The Malta Independent 8 December 2019, Sunday

Trade deal with Mercosur creates huge opportunities and upholds EU values

Monday, 22 July 2019, 11:56 Last update: about 6 months ago

Cecilia Malmstrom

On Friday 28 June the EU and the four South American countries that make up Mercosur – Argentina, Brazil, Paraguay and Uruguay – clinched an historic agreement to break down trade barriers and set strong common rules.

Like all trade deals, it offers opportunities for EU companies to sell their goods and services on foreign markets. However, when those markets contain around 260 million people, you have to sit up and take notice.

The EU is now in pole position to take advantage of these expanding markets. The four countries remain effectively closed to our competitors, who will continue to face high tariffs. This amounts to savings of over €4 billion for our companies – four times more than our recent deal with Japan.

This deal is also good for our companies providing telecommunications, financial, business and transport services, amongst others, who will be able to compete on a level playing field. EU firms will be able to bid for government contracts in the four Mercosur countries on equal terms as local companies.

More exports means more jobs. Extra exports allow EU companies to expand and hire more people. Our latest count says 36 million Europeans are in jobs supported by exports. 19,000 Maltese are in jobs supported by international trade. One in ten Maltese jobs depend on EU exports.

Smaller companies will have a dedicated online portal to help them navigate customs procedures and have all the information they need.

European farmers have a lot to celebrate in this deal. Due to our deep cultural and historic links, South American consumers have a taste for quality European produce. This deal slashes duties at the border for European wines, cheeses, chocolate and other high value products. Over 350 iconic food and drink names will also be protected from imitation. This safeguards our ancestral know-how and helps guarantee an economic future for Europe’s skilled artisan food producers.

Of course, we fully understand worries that farmers may have about increased competition in sensitive sectors like beef. However, the extra access we have given to our partners in these areas is very limited, especially when you look at it in the context of the EU market as a whole. For example, 99,000 tonnes of extra beef sounds a lot but it represents just 1% of the 8 million tonnes we eat every year. The same is true for sugar and poultry.

There are also safeguards in this agreement that can be activated just in case there is a sudden surge of imports that is damaging our producers. Nevertheless, since the EU-Canada agreement came into force we have not seen a wave of cheap imports as many feared. Overall, EU food and drink exports to Canada are up 7%.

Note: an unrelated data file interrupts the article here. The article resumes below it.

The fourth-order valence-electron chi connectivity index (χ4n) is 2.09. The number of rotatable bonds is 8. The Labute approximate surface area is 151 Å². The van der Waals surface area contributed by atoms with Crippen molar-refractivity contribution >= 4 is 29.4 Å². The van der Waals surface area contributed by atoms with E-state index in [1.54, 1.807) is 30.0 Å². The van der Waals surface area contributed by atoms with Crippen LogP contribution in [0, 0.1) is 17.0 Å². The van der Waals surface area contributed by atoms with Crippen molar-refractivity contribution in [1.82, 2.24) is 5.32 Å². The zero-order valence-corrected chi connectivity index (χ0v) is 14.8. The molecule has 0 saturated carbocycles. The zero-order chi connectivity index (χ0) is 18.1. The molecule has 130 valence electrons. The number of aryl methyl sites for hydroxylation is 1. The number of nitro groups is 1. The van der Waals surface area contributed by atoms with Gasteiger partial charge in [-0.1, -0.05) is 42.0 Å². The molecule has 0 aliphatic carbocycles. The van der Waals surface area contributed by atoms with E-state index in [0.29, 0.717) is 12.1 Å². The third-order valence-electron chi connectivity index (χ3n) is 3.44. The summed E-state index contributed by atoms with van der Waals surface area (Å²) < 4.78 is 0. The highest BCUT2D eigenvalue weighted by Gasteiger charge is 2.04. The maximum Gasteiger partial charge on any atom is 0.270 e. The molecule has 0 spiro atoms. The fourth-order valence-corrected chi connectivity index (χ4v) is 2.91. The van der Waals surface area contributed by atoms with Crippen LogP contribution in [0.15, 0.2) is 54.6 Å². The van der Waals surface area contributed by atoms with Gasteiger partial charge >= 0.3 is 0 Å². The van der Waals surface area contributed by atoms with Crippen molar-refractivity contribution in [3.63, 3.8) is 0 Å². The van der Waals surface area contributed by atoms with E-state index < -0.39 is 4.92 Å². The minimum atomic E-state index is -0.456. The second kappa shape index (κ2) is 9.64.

Although we launched talks 20 years ago, we have radically changed the way we do trade policy in recent years, and this deal reflects that. Trade must not only deliver economic benefits, but also be transparent, sustainable and anchored in our values.

No matter where it is from, the food on our plates must abide by our high EU food standards. Nothing in this agreement changes that. The precautionary principle is also enshrined in the deal. This guarantees our right to keep a product out of the EU market if the science is not conclusive.

We believe transparency leads to better policymaking. National governments and MEPs have been informed every step of the way, and the full text of the agreement is online for every citizen to have a look at the details.

It is a myth that trade deals are all about free trade. In fact, they are complex and lengthy legal texts that set rules about how trade must be done. This agreement has a particularly strong section on sustainable development that will protect the environment and workers’ rights. Crucially, it locks in the commitments that we made in the Paris climate agreement. That includes, for example, Brazil’s promise to reforest 12 million hectares of the Amazon rainforest.

If our partners do not live up to these promises, the trade agreement gives us an extra tool with which to encourage them. Just last week, we launched a process with South Korea because we are not satisfied with the progress they have made on workers’ rights since our agreement came into force.

Let us look at the bigger picture. As we saw at the G20 in Osaka, international agreements have never looked so fragile. Some of the biggest players have lost faith and are looking to dismantle the entire system.

Together with the four Mercosur states, we instead decided to make a strong statement in favour of multilateralism – for open, sustainable, rules-based trade; and for international cooperation to tackle climate change.


Cecilia Malmstrom is EU Commissioner for Trade

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